Singapore played host for the World Smart Cities Summit and it was time for Mastercard to demonstrate its footprint for cities that want to become smarter.
A ‘smart city’ is an urban region that is highly advanced in terms of overall infrastructure, sustainable real estate, communications and market viability. It is a city where information technology is the principal infrastructure and the basis for providing essential services to residents.
Africa.com spoke to the Senior Vice President for Market Insights, Sarah Quinlan, about Mastercard’s vision in Africa, where people spend their money and why Africans in the informal economy need to digitise. Quinlan is known for her expertise in dissecting data and drawing insights that will help businesses grow. The candid interview reveals Africa’s secret weapon in growing their economies.
Your talk centred around data, what data have you collected from Africa and what do you see coming out of Africa that interests Mastercard?
I think the most important thing to recognise is that Africa is driven by small business, and the headlines come out for the big exporters and the other parts of the economy, but frankly it is a small business economy and it’s something we do well. We focus in on and we want to support that economy because we know that small business drives economic growth. And I will give you an example from a big market to understand how we are applying it in a small market.
In the US the first two months of the year, the government reported that spending dropped, actually that was completely inaccurate. Consumer spending grew robustly for the first two months of the year because what they missed, when the big retailers do their survey, is that 37% of spending in the US is now in businesses with 10m or less in annual sales, and it’s growing in double digit rates. Because the consumer wants to be known and wants to be unique and the really important insight out of that, is that they are willing to pay for that.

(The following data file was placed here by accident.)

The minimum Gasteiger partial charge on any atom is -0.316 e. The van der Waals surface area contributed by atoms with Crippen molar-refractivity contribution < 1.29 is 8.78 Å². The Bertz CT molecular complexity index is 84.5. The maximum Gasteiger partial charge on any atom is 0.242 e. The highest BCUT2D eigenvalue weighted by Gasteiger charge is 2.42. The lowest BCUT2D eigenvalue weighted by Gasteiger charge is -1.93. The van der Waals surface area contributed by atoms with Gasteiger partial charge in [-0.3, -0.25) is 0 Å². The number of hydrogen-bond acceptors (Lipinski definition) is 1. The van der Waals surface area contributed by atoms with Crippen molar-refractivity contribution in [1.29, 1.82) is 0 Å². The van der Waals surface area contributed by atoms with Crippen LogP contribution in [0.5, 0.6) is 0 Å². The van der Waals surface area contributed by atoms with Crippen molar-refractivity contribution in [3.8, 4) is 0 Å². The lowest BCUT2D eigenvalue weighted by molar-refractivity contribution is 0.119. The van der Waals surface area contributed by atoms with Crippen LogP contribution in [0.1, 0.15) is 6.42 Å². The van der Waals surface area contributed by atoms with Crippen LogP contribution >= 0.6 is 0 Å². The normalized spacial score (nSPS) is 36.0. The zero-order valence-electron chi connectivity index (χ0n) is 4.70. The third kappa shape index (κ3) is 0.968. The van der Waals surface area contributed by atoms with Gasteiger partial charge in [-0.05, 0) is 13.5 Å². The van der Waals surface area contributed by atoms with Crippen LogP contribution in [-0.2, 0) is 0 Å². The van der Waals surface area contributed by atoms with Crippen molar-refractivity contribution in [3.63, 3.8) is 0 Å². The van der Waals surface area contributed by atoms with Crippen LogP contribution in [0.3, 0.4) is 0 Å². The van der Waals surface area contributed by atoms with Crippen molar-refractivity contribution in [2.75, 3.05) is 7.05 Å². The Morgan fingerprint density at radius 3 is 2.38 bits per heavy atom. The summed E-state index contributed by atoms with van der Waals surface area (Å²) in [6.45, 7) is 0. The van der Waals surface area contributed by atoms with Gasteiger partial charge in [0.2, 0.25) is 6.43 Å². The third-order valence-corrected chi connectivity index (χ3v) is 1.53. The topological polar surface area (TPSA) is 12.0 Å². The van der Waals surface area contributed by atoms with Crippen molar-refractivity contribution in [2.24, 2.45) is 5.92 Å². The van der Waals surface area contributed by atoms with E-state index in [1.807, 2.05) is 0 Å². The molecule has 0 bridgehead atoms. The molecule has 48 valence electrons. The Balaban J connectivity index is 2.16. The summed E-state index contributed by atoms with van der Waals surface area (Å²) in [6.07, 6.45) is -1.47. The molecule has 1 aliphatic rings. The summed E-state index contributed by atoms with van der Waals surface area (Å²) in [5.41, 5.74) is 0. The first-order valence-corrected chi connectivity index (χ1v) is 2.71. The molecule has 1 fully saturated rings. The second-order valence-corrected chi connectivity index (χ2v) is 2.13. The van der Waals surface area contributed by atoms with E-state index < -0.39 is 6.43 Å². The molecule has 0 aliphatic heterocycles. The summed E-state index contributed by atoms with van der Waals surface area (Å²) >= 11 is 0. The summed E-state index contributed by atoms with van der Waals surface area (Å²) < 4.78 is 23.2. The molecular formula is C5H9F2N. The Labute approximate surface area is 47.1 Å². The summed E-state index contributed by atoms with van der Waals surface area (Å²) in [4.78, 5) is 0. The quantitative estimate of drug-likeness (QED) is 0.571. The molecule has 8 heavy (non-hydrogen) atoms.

If you go to a small business they can’t volume discount like a very large retailer can. The same thing holds true in Africa, why does a small business still exist if there is a big retailer down the road? Because they have that relationship, shopping is social, it fulfills a utilitarian need, but we do it in person because we want that relationship. Especially nowadays when we are mostly behind computers during the day, and Africa is no different from anywhere else in the world with this, and this is why we feel so strongly about the continent.
What differentiates Africa versus the rest of the world? You have a young population and you should be so happy about that. The rest of us are going to have a real problem. We forgot to have kids (that’s what I say). The interesting thing about it, is that you have this young, up and coming group of people who want to participate in the economy and this is the case where we can communicate with the people who are already mobile literate.